Futures Charts

Written by Jacey Harmon
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Charts show the price history of a futures contract in a visual format. It is easier to recognize price movements of a contract in visual form than simply a group of numbers in a spreadsheet. Traders use charts to identify whether the contract is in an uptrend or downtrend. Astute traders have come to recognize chart patterns that have historically occurred before major price changes.

Futures Charts and Chart Patterns

A futures chart is simply a graph that plots the price of a contract. There are several different chart forms: bar, line, candlestick and area. A bar chart is one where each session is represented by a bar on the graph. The vertical portion of the bar represents the session's daily range. The horizontal portions of the bar represent the contracts opening and closing price. Line charts do not show intraday action. Instead, they simply plot each session's closing price and "connect the dots" to create the line. Candlestick charts are a type of bar chart and area charts are a type of line chart.

Timeframes can be changed to show intraday action or long term price movements. One of the most common timeframes used by traders is the daily chart. The daily chart shows the daily price history of a contract over a period of several months. Traders use a daily chart to identify possible buy points or points of resistance. To get a long term picture of the contract's price history one should use a weekly chart. Similar to the daily, a weekly chart shows the price history on a weekly basis. A weekly chart can show two year's worth of price history.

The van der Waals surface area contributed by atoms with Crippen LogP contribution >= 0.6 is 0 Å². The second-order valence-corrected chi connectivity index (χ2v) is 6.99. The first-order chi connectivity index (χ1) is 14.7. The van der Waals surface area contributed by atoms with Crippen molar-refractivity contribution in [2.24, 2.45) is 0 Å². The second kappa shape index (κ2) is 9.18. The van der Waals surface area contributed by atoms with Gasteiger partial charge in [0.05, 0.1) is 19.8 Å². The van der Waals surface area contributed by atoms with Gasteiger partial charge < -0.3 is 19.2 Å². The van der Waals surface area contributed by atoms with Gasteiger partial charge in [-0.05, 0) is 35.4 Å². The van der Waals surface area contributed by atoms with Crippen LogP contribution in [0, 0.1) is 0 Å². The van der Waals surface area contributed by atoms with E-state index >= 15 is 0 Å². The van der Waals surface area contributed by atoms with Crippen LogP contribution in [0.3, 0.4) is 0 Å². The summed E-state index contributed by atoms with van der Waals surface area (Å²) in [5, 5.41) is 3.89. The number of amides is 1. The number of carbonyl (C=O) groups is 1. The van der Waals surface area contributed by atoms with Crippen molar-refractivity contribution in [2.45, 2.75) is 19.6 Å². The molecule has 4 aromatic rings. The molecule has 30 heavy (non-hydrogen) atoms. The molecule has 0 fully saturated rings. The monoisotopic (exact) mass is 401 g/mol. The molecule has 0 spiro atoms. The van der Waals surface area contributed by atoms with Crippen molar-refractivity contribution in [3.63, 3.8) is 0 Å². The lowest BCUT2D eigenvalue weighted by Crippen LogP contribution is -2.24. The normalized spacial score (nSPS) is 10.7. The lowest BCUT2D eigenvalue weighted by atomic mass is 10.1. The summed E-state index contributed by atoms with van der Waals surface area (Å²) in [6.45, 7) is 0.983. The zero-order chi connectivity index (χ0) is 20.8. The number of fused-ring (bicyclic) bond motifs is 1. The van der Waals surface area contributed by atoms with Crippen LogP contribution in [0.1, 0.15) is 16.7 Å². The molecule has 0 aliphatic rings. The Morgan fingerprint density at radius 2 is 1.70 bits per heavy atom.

Chart patterns have become popular amongst traders. One of the most popular patterns is called the "cup with handle." The cup pattern has some psychological importance, especially with stock futures. The pattern resembles the profile of a coffee cup and handle: basically a "U" with a tail on the upper right leg. As the contract's price approaches its left side peak, the contract will face resistance as traders anticipate the contract to peak at its previous top. As the contract trades sideways under the left side peak it forms the handle. As sellers thin out and demand remains strong, the contract will clear its former top and have no overhead resistance. When a cup is cleared, traders anticipate the price momentum to continue upward. Naturally, chart patterns like the cup pattern carry no guarantees they will succeed.

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